The etiology of breast cancer (BC) is thought to involve a complex interplay of genetic, hormonal, and environmental factors that influence the physiological status of the host. Epidemiological studies indicate estrogen (E)-dependent physiological changes can increase a women's risk of developing BC (1). These findings implicate the involvement of steroid hormones, especially E, in BC development. E exerts its mitogenic effect on mammary tissue through its interaction with estrogen receptors Several studies have shown that the proliferative effect of E on epithelial cells is indirect and may involve a paracrine regulatory mechanism (3, 4). The observation that E-dependent tumors eventually lose this E-dependence suggests the presence of other factors such as growth factors and others are involved in cellular proliferation and tumor maintenance. The role of some of these factors and their E regulation in normal mammary gland (MG) development as well as tumorigenesis has been the focus of several studies (5-8).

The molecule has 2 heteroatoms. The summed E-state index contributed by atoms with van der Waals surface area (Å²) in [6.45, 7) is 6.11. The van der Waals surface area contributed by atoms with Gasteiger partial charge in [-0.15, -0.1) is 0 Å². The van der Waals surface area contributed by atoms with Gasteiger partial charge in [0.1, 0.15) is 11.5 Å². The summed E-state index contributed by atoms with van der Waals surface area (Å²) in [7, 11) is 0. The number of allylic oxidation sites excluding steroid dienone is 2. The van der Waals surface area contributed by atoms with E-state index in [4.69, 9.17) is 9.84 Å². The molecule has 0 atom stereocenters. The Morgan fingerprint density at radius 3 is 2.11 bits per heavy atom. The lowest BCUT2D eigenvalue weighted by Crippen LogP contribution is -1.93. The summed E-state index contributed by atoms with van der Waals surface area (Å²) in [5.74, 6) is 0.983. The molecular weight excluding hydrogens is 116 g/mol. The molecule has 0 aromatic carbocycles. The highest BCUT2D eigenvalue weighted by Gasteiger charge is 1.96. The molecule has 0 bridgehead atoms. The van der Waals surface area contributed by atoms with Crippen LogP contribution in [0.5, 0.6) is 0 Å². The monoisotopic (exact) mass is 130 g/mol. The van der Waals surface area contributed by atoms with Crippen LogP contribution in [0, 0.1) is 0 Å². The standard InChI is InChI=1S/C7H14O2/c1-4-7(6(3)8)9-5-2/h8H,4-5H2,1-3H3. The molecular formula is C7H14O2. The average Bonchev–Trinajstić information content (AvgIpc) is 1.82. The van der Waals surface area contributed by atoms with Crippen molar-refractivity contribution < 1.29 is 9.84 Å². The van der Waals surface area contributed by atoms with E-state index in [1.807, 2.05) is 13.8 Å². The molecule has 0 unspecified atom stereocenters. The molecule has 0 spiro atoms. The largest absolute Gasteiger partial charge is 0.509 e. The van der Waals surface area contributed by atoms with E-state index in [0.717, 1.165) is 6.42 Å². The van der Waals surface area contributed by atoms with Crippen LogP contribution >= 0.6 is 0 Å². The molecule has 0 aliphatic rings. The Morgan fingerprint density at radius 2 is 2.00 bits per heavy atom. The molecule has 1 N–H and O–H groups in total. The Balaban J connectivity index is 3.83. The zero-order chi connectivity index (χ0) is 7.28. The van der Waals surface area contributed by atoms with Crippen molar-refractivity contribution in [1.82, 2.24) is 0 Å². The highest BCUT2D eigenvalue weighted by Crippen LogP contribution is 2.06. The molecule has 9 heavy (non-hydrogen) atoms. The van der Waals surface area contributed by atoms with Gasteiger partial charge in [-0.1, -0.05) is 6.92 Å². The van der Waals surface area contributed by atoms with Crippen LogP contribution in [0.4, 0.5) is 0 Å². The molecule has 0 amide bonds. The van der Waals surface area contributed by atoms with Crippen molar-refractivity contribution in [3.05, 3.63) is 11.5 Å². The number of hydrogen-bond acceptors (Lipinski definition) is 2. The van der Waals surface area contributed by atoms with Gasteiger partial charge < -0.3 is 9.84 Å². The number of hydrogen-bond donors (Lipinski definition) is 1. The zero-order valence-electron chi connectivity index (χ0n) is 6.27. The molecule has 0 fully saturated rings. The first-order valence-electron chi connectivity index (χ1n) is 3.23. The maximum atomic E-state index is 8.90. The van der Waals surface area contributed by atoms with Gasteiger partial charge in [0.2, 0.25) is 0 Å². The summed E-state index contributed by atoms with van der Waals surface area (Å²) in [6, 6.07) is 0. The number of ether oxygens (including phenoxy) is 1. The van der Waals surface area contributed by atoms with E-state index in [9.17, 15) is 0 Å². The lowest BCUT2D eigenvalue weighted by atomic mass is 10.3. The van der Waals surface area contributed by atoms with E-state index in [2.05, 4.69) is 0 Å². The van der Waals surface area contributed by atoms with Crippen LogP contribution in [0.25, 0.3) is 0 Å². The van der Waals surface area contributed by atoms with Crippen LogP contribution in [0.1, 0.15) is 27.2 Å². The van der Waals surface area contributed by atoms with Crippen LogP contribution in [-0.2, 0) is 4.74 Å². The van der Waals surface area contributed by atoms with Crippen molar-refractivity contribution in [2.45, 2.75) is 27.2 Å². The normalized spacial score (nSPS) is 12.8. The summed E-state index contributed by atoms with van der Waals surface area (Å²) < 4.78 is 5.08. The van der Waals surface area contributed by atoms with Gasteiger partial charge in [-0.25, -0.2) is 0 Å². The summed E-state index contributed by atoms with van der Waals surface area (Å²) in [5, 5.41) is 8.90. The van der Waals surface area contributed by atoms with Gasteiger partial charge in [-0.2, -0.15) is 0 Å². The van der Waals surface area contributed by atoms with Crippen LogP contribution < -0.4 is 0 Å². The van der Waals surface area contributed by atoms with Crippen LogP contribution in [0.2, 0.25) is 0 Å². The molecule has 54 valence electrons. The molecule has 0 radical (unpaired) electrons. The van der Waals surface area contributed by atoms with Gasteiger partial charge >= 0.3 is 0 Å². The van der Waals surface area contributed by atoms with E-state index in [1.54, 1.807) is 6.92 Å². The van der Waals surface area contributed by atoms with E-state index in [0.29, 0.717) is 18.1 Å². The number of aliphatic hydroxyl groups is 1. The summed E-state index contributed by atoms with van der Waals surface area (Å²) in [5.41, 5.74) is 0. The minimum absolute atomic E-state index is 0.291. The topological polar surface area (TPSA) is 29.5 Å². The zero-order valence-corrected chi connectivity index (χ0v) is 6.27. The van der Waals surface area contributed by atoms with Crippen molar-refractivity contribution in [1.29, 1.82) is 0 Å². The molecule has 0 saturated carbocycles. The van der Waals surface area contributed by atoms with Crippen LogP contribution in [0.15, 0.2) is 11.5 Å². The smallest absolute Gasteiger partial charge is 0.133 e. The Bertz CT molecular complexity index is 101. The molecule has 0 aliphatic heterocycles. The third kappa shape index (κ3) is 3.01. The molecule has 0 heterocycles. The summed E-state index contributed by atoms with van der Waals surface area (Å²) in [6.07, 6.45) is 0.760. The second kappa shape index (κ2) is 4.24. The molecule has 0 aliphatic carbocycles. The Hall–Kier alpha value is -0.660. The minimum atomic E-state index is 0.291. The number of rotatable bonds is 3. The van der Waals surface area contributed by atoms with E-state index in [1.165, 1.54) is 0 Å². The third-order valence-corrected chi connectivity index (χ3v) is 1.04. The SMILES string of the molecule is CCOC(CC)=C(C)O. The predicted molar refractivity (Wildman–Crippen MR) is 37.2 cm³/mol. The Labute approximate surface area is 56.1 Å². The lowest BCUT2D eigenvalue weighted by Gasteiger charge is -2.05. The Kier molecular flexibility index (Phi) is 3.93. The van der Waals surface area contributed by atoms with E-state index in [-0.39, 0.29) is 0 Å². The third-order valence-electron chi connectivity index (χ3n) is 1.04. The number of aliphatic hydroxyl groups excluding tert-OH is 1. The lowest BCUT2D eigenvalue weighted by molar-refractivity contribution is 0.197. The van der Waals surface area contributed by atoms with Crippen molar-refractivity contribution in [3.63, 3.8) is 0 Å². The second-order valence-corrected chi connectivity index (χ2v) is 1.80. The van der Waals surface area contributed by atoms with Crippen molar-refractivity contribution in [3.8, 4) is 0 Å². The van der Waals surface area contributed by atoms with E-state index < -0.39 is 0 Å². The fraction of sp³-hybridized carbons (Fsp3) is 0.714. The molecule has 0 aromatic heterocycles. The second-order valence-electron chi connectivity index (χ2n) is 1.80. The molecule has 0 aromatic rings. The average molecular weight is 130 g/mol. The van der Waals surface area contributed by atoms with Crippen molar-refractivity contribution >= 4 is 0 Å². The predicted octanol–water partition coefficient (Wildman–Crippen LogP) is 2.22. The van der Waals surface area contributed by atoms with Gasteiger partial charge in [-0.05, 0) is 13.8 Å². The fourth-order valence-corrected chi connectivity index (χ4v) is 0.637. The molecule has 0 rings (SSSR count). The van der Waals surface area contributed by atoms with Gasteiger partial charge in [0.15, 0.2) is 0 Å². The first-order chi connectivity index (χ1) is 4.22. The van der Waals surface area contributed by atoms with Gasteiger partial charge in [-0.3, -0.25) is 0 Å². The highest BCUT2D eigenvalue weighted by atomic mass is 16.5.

The source of sex steroids differ between pre- and postmenopausal women. Es is synthesized by the ovary or by extra-glandular tissues, and delivered, via the endocrine route, to breast tissue. E synthesis is catalyzed by an enzyme complex known as aromatase (ARO), whose activity results in aromatization of the A ring of androgens, to form the phenolic ring characteristic of Es (9-11). The capacity of certain BCs to synthesize Es because of the presence of intratumoral ARO has been established for almost 20 years (9). The potential clinical importance of this intracrine mechanism has led to widespread clinical and laboratory investigations with aromatase inhibitors (AIs) have been used to treat women with hormone dependent BC (11). This chapter will focus on the possibility that Es may initiate, as well as promote BC, and that these processes occur in breast tissues that overexpress ARO.
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